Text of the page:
[Editor’s Note: Mr. Dadd graduated from Miami University in Oxford, Ohio and was commissioned in 1966. He left active duty after 10 years as a Naval Aviator and since then has been involved in work on various submarine issues. He is presently with American Systems Corporation in the Washington area.]
When an SSN was sawed in half to add a missile section and create the first SSBN, true combat system commonality was a reality. Although attempts have been made to achieve commonality among the systems installed in attack and
strategic submarines, things have been going downhill ever since. With crystal clear hindsight, the decision to develop the SSN 688 BQQ-5/Mk 117 and the SSBN 726 BQQ~/Mk 118 systems was a mistake. Few (at least now) disagree that commonality is a good thing. It ranks near motherhood and apple pie. How to achieve it is what causes disagreement.
The latest commonality effort is the AN/BQQ-5E sonar and combat control system (CCS) Mk 2 fire control, known as QE2. QE2 was to be installed in all SSN 688, SSN 6881 and SSBN 726 class submarines. Due to new fiscal constraints, QE2 may only be installed in four SSBN 726 class and 12 SSN 688 class subma-rines. This would represent a regression vice an improvement by increasing the number of submarine combat weapon system (CWS) baselines. The problem is illustrated by the diagram on the following page.
Absent a complete QE2 program, an obsolete equipment replacement (OER) program will be required for the sonar and fire control subsystems in the remaining SSN 688, SSN 6881 and SSBN 726 class submarines. AN OER program is presently needed for the antenna, periscope, monitoring, data processing, navigation, etc. , subsystems in these classes.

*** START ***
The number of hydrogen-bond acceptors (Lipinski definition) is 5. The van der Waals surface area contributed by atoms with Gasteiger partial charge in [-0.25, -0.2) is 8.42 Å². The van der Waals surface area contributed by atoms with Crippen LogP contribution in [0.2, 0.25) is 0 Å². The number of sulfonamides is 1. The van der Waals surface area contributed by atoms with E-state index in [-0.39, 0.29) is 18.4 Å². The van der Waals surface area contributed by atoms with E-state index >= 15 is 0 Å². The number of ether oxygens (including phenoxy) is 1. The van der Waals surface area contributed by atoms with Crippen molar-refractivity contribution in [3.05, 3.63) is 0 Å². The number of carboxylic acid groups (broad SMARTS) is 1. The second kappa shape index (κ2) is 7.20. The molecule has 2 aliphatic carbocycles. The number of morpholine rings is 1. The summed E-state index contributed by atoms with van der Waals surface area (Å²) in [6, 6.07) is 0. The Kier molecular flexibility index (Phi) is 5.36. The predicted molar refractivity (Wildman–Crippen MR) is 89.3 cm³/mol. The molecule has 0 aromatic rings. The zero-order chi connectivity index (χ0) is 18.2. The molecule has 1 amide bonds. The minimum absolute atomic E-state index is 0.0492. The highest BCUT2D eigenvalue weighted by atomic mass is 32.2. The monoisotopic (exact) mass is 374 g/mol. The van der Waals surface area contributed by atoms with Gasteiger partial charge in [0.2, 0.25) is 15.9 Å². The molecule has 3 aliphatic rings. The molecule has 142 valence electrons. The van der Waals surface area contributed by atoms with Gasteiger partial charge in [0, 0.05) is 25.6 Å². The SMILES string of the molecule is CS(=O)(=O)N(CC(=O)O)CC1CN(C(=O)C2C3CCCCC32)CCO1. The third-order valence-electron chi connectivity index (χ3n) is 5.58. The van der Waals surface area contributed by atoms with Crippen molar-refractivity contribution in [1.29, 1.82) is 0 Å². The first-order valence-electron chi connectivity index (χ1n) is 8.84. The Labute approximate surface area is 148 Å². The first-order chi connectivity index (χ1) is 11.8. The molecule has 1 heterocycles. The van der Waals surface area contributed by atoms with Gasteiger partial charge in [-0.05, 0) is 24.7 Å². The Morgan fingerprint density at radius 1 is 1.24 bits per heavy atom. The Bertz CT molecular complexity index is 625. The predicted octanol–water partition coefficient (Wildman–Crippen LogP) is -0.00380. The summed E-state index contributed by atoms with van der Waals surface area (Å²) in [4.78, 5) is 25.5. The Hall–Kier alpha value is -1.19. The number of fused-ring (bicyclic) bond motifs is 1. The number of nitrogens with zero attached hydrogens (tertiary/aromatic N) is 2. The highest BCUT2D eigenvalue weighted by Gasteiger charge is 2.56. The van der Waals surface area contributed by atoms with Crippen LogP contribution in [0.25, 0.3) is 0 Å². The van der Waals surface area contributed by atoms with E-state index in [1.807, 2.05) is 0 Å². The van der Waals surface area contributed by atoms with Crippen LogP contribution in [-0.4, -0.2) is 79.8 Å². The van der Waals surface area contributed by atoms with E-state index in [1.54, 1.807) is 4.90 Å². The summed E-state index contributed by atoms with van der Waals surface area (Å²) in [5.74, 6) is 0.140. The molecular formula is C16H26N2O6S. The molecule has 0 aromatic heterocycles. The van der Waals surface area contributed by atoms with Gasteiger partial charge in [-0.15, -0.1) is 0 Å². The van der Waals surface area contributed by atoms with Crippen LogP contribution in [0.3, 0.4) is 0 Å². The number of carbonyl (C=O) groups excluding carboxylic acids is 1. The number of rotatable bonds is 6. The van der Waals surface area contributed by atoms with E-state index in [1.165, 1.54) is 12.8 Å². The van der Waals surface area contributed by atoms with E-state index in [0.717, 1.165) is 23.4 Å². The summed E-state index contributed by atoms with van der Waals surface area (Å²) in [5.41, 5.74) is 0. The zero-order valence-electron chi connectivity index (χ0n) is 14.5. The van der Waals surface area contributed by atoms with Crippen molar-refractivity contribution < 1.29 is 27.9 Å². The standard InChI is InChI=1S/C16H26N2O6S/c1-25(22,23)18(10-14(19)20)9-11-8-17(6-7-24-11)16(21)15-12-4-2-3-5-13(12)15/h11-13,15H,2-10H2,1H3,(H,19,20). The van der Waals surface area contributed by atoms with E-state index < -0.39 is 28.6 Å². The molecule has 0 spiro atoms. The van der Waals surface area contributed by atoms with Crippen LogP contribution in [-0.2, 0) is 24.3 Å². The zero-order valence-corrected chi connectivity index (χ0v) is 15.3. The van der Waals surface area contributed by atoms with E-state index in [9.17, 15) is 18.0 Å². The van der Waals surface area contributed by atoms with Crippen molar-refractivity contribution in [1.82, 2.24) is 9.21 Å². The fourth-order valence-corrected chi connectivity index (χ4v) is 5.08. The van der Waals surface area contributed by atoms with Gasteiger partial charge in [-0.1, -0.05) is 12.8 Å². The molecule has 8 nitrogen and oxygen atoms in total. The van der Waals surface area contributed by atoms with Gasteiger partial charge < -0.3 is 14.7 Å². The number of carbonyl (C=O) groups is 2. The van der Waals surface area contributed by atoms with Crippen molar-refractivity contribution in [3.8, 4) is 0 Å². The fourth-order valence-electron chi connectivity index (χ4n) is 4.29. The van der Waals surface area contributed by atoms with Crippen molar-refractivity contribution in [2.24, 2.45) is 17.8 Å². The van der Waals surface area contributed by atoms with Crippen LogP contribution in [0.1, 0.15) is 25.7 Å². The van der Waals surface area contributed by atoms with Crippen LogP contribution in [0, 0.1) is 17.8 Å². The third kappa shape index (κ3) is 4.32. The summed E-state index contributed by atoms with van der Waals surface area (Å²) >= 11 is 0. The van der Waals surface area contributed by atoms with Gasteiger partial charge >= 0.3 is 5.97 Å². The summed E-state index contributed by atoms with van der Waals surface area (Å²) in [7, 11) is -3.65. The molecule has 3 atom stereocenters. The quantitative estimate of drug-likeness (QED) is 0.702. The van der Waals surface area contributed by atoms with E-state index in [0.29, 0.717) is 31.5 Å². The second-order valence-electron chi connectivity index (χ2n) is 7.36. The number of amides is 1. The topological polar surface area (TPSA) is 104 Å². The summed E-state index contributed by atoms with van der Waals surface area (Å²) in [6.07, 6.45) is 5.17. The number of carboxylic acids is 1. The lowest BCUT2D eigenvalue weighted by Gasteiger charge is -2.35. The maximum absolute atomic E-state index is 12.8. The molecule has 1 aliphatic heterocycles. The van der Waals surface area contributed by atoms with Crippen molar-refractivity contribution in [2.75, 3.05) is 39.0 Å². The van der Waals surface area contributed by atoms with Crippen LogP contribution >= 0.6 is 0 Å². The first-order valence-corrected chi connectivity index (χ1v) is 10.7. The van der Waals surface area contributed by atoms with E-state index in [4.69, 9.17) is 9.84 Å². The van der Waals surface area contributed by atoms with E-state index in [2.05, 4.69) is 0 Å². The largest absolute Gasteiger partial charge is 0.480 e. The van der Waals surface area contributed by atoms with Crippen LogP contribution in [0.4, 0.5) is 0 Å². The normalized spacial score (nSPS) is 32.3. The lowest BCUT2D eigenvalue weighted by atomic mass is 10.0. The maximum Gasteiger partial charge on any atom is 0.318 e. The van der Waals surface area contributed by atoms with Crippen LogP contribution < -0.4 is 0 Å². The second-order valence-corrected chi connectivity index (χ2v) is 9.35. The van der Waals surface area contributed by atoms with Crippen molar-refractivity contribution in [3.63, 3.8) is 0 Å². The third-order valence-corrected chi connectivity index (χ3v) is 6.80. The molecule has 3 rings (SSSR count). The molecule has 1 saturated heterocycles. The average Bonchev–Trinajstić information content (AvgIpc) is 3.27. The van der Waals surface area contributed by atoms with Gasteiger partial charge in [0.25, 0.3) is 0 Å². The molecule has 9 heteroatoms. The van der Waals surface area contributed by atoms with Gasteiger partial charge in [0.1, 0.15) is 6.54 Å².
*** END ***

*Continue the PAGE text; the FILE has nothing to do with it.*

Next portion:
The submarine community is currently faced with several financially competing efforts. These include:
- Finishing the development of the AN/BSY-2 system
- Conducting the limited QE2 installations
- Developing a system for the new SSN (NSSN)
- Upgrading AN/BSY-1 with QE2 functionality (AN/BSY-1 ECP 1000)
- Supporting approximately 50 submarines filled with equip-ment whose technology is entering its third decade
- Conducting an OER program for the sonar, fire control and other CWS subsystems for the SSN 688, SSN 6881 and SSBN 726 classes.
Since revolutionary attempts at achieving commonality have been counter-productive, it is time to try something different. Fleet support, the baseline explosion and today’s budgets all call for small, affordable, mini-solutions. Achieving incremental, evolutionary progress towards commonality from the bottom up, one piece of equipment at a time, deserves a chance. It is affordable. It supports the fleet by replacing diverse, obsolete equipment with common modernizations. It will not replace entire baselines, but it will create a convergence of existing baselines vice spawning additional baselines to support.
One step toward affordability is to combine and consolidate as many of the above listed six efforts as possible. Commonality is virtually synonymous with the consolidation of equivalent and/or overlapping development, upgrade and modernization efforts. True commonality covers all equipment, subsystems, systems and classes to offer the only affordable solution in today’s budgetary climate. The incremental implementation of commonality avoids excessive funding requirements in any period.
It is also important to take advantage of inexpensively available non-development items (NDI). Neither the Navy nor the subma-rine community can afford to develop items which already exist and are available from other sources. These other sources (NDI) include commercial off-the-shelf (COTS), ruggedized off-the-shelf (ROTS) and government off-the-shelf (GOTS), including full Mil-Qual GOTS.